When we’re not assessing Rihanna’s ironic ownership of Instagram, our thoughts turn to what these fearless nipply looks of late mean for the rest of us. Rihanna can break rules, but her nips are in another stratosphere than everyone else’s. Scout Willis beautifully articulated her own recent decision to leverage her status to get people talking about double body standards. One-upping Willis’ naked chest was no small feat, but the next day Rihanna did, forwarding the cause at the CFDA Awards in a sheer crystal Adam Selman gown. She raised the stakes by showing pretty much everything except for what her strategic furry loin leaf hid. This is a woman who isn’t just having a bit of fun with fashion, even though that’s what she was honored for. She’s showing the world that Instagram will never successfully deny the world of the viewing pleasure of her chest. But are having fancy free nipples are a celebrity privilege? Online, commenters are quick to gawk and drool over Rihanna’s dress. The majority of people rally behind Scout Willis’ cause. But wanting to create change doesn’t necessarily mean you’ll get what you want. Do I envy their ballsy approach to undressing? Probably, especially when people feel they have a right to dictate my how high the neck of my shirts and dresses are when I’m in my 20s. It must be liberating. But celebrities are also uniquely fortunate to have the freedom to make a fashion statement, even if it’s one of dissension. For Rihanna, it’s power nippling, but for real women it might be a shorcut to the asylum. A girl can’t go to any class or school function without getting kicked out for inspiring impure thoughts. Fine, they’re younger and can expect demands to play by the unfair rules. A better illustrative example is the activist Moira Johnston who walked around East Village. News outlets leapt into the fray with a storm of hate-flecked wording that amounted to very flashy degradation. She was… apparently protesting? Or she was… wandering around? Men and women in the sewer of the comments sections told her to put on her shirt, that her breasts were saggy. They laughed at pictures of the men who gawked at her. People terrorized by female sexuality are going to go HAM on some bare nipples regardless, and celebrities are not safe from body-shaming. But without fame, the message is obfuscated. Not famous? You’ll be received not as confident, but as “uppity” as it were, or desperate, or a kooky woman who forgot her top. Rihanna’s a performer who has in-jokes with Anna Wintour. Me traipsing around like I’m a painter’s muse, though extremely noble, might provoke an intervention among friends. Maybe Go Topless Day will work. Or even better, Rihanna will inspire women to be proud of their bodies, patriarchy and haters be damned. Women will walk out around town hand in hand all vajazzled and jug-jazzled, and receive looks of understanding and hi-fives from everyone in their war path. But for a normal woman to walk out in a dress like this now, she’ll either need a bodyguard or a more successful #freethenipple movement.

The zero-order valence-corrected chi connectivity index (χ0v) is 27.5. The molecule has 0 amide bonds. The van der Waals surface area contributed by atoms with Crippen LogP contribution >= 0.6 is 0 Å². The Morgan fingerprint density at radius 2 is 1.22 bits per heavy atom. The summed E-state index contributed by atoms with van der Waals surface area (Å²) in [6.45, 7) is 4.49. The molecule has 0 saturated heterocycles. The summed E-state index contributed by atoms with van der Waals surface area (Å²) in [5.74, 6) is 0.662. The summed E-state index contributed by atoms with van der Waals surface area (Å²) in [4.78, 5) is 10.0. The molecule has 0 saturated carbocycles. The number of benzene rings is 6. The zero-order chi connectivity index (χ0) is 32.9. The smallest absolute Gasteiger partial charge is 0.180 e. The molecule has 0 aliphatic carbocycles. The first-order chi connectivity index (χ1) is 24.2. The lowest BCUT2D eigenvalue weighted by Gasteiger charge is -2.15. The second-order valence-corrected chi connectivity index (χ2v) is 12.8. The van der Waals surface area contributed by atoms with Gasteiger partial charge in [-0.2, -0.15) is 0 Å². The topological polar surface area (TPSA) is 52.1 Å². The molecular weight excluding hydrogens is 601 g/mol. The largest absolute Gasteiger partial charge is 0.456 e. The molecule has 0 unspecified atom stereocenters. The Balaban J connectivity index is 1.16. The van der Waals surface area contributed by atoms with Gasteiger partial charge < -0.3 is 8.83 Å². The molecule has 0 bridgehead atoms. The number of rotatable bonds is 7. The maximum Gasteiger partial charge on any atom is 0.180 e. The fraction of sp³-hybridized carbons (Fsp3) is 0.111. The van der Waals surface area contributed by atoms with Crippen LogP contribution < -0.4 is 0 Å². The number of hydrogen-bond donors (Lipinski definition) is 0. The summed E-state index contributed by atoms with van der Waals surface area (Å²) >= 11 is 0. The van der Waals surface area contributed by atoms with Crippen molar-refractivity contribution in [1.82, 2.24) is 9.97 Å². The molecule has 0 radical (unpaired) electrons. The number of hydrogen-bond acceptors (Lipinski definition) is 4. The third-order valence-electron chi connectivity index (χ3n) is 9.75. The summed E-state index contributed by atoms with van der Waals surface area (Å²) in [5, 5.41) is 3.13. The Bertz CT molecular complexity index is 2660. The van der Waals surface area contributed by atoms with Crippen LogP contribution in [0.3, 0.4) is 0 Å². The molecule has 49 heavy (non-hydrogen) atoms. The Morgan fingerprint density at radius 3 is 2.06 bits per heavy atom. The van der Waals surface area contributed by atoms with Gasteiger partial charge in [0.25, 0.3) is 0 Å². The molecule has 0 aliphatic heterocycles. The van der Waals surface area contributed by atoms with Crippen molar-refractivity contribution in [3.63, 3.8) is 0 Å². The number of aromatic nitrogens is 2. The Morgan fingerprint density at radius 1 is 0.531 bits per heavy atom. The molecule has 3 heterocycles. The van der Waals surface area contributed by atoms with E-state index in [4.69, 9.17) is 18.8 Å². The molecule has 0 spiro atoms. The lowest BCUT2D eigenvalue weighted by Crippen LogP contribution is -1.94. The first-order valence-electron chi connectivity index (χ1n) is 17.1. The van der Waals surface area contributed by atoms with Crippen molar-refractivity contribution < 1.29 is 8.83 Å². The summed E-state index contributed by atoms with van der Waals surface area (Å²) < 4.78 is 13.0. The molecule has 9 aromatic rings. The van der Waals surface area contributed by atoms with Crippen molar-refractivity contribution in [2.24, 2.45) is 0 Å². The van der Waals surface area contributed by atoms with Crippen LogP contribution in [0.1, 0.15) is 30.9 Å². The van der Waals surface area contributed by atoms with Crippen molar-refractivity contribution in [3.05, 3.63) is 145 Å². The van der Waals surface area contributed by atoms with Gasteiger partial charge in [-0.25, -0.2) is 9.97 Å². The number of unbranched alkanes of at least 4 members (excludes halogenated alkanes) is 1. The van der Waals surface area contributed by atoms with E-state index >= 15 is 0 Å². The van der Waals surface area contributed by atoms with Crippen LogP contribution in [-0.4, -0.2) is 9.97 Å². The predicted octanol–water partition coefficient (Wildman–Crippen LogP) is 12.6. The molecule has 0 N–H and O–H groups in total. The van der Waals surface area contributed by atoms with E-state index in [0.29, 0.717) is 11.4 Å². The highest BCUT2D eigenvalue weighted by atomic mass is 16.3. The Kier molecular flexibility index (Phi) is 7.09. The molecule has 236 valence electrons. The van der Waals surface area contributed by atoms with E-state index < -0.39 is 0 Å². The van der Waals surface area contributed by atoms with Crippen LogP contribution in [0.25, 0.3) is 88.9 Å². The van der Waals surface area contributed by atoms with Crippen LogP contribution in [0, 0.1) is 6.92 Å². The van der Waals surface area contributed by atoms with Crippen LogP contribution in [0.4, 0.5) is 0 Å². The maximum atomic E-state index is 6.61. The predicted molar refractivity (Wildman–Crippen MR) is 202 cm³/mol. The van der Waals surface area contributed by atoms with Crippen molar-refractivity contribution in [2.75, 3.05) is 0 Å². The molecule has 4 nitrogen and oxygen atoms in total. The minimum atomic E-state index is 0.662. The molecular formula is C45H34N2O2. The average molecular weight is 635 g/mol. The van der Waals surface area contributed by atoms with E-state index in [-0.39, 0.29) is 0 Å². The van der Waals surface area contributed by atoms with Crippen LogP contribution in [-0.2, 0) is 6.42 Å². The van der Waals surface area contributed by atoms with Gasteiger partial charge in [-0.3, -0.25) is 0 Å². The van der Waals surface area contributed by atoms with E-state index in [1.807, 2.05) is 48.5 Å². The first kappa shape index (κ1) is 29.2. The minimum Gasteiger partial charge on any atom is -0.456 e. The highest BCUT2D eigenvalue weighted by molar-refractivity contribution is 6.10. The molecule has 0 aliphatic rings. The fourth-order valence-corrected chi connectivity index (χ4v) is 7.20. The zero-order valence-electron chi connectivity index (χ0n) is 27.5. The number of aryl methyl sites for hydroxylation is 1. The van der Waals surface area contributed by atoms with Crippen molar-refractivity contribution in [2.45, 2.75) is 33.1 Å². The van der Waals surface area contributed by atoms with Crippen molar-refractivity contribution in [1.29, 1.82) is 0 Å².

The post The Nipple Gap: Why You Won’t See Real Women in Rihanna’s Dress Any Time Soon appeared first on Aphroden.